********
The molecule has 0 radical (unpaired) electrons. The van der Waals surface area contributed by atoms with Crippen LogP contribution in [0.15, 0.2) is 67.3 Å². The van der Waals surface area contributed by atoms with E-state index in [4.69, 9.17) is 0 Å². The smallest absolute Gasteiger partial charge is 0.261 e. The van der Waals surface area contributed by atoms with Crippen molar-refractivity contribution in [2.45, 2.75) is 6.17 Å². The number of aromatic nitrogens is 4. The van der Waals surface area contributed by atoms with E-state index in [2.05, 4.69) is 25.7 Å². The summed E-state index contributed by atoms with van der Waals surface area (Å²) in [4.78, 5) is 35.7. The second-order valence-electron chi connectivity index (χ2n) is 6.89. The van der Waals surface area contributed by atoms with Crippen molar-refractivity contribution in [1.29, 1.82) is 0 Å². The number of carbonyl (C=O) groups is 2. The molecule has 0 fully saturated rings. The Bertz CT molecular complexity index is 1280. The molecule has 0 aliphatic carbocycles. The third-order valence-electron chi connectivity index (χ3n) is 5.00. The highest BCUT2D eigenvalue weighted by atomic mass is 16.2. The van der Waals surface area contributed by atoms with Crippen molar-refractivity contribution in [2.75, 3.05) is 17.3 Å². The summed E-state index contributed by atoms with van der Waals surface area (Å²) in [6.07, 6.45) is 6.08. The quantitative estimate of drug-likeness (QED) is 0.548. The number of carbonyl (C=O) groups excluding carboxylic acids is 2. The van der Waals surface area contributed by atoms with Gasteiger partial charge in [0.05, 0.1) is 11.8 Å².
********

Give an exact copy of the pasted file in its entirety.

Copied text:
The molecule has 0 radical (unpaired) electrons. The van der Waals surface area contributed by atoms with Crippen LogP contribution in [0.15, 0.2) is 67.3 Å². The van der Waals surface area contributed by atoms with E-state index in [4.69, 9.17) is 0 Å². The smallest absolute Gasteiger partial charge is 0.261 e. The van der Waals surface area contributed by atoms with Crippen molar-refractivity contribution in [2.45, 2.75) is 6.17 Å². The number of aromatic nitrogens is 4. The van der Waals surface area contributed by atoms with E-state index in [2.05, 4.69) is 25.7 Å². The summed E-state index contributed by atoms with van der Waals surface area (Å²) in [4.78, 5) is 35.7. The second-order valence-electron chi connectivity index (χ2n) is 6.89. The van der Waals surface area contributed by atoms with Crippen molar-refractivity contribution in [1.29, 1.82) is 0 Å². The number of carbonyl (C=O) groups is 2. The molecule has 0 fully saturated rings. The Bertz CT molecular complexity index is 1280. The molecule has 0 aliphatic carbocycles. The third-order valence-electron chi connectivity index (χ3n) is 5.00. The highest BCUT2D eigenvalue weighted by atomic mass is 16.2. The van der Waals surface area contributed by atoms with Crippen molar-refractivity contribution in [2.75, 3.05) is 17.3 Å². The summed E-state index contributed by atoms with van der Waals surface area (Å²) in [6.07, 6.45) is 6.08. The quantitative estimate of drug-likeness (QED) is 0.548. The number of carbonyl (C=O) groups excluding carboxylic acids is 2. The van der Waals surface area contributed by atoms with Gasteiger partial charge in [0.05, 0.1) is 11.8 Å².